In the middle of a roundabout outside downtown Salcajá, a town of fifteen thousand in western Guatemala, there’s a ceramic statue, twenty feet high, of a man walking north. He wears ragged clothes and a tattered hat. At his feet a large sign reads, “Homage to the Salcajeno Migrant.”
“Man,” Robinson Mendoza said to me, “if you want to understand this place, just look at that thing.”
We were circling the statue at low speed in Robinson’s truck, a Ford F-150. Robinson was dividing his attention evenly between the road and his truck’s aftermarket stereo, which was blasting 50 Cent. Robinson is 26 years old, a tattoo artist and gang member who spent seven years working in Chicago before being arrested for selling drugs. He did two years in prison. As soon as he got out on parole he hopped the border and came back to Salcajá. He married a local girl, had a daughter, and now makes a living by a combination of freelance tattoo art and what he will describe only as “hustling.”
Deportees bring American tastes home with them
In the U.S. we’re obsessed with the impact immigration is having in this country. But the transformation of central American towns where the immigrants come from is just as profound. As the U.S. toughens security at the border and increases deportations—2011 saw a record 396,906 deportations—more and more folks are returning home and bringing American culture back with them.
Robinson’s time on the streets of Chicago taught him an accented, slangy, but basically fluent English that he insisted on speaking. It taught him other things too. Robinson is part of a large cadre of salcajenos who, coming back from the United States, found they could make a living in Guatemala catering to the Americanized tastes of their fellow immigrants. Some had been cooks in restaurants serving formerly exotic foods like cheesesteak and pizza. They had worked in suburban cul-de-sacs constructing American-style McMansions. They brought these skills home to a place full of people with American dollars to spend and American-fostered tastes to satisfy. The products and services they provide range from houses and hamburgers to tattoos and—courtesy of Salcajá’s hundreds of deported gang members—high-grade marijuana.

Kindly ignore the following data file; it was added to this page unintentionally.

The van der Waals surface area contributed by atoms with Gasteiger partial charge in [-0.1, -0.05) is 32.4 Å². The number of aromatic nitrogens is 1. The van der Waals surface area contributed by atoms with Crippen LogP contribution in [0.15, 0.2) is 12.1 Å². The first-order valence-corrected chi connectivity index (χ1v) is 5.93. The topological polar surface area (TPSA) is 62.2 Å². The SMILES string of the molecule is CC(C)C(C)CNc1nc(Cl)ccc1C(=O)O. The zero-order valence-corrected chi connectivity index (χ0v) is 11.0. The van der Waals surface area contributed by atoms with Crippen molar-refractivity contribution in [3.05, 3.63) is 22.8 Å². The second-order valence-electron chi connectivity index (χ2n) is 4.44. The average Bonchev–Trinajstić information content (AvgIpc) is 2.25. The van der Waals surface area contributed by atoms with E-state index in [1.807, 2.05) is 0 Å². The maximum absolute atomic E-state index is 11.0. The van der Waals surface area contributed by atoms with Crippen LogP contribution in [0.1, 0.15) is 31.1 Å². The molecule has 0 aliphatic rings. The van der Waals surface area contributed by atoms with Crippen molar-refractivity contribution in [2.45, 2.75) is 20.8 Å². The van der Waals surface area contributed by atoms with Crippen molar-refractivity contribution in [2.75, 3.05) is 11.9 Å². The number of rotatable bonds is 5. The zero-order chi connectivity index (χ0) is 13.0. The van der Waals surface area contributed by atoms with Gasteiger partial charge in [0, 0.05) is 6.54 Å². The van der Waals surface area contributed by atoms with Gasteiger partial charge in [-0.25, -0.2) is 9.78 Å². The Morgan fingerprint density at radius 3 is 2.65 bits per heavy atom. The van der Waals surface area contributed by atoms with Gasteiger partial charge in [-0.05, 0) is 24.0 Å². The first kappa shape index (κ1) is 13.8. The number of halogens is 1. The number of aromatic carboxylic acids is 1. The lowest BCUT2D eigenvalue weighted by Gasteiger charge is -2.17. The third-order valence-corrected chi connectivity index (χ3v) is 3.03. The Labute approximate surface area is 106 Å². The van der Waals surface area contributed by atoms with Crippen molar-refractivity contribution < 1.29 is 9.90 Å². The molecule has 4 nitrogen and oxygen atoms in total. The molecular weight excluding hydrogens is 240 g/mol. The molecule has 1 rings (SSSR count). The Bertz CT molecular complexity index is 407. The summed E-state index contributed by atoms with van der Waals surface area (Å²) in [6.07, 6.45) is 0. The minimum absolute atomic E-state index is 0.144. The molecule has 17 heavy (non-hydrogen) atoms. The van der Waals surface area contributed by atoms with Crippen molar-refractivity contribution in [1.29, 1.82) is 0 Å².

Robinson looked up from the stereo and pointed at a twenty-something man crossing the street. “See that dude? We grew up together. He used to work in America. Trenton, I think. Him,” he pointed to another one, “Houston. That one, too. Man, everyone in this town has worked in America.”
U.S. Dollars build a city
Robinson’s family is split evenly between those who work as weavers in Salcajá and those who are in America or have recently returned. His aunt and uncle, Maynor and Cristina Barrios DeLeon, spent more than 25 years in Trenton, New Jersey, before being deported. They live on the outskirts of town, in a pink adobe ranch style house with a white horse tied out front. Their house, like the brightly painted, multistory houses around it, was built with money they sent back from the United States.